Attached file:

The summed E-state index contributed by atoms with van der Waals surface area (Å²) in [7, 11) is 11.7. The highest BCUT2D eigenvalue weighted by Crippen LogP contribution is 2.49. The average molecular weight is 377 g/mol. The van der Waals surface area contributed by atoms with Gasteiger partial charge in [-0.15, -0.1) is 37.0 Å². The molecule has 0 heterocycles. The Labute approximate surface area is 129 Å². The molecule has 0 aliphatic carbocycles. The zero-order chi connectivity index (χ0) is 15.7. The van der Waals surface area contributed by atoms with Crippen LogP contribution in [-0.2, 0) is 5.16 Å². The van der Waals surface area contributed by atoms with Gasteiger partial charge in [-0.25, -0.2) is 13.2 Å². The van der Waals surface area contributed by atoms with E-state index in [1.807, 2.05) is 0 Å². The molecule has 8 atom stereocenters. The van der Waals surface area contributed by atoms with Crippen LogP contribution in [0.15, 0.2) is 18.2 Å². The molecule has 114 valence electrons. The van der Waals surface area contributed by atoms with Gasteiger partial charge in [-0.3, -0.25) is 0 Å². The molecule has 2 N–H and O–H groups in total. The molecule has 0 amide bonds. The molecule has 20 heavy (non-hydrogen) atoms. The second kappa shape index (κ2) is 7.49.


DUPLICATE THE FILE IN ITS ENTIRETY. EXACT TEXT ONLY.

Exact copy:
The summed E-state index contributed by atoms with van der Waals surface area (Å²) in [7, 11) is 11.7. The highest BCUT2D eigenvalue weighted by Crippen LogP contribution is 2.49. The average molecular weight is 377 g/mol. The van der Waals surface area contributed by atoms with Gasteiger partial charge in [-0.15, -0.1) is 37.0 Å². The molecule has 0 heterocycles. The Labute approximate surface area is 129 Å². The molecule has 0 aliphatic carbocycles. The zero-order chi connectivity index (χ0) is 15.7. The van der Waals surface area contributed by atoms with Crippen LogP contribution in [-0.2, 0) is 5.16 Å². The van der Waals surface area contributed by atoms with Gasteiger partial charge in [-0.25, -0.2) is 13.2 Å². The van der Waals surface area contributed by atoms with E-state index in [1.807, 2.05) is 0 Å². The molecule has 8 atom stereocenters. The van der Waals surface area contributed by atoms with Crippen LogP contribution in [0.15, 0.2) is 18.2 Å². The molecule has 114 valence electrons. The van der Waals surface area contributed by atoms with Gasteiger partial charge in [-0.3, -0.25) is 0 Å². The molecule has 2 N–H and O–H groups in total. The molecule has 0 amide bonds. The molecule has 20 heavy (non-hydrogen) atoms. The second kappa shape index (κ2) is 7.49.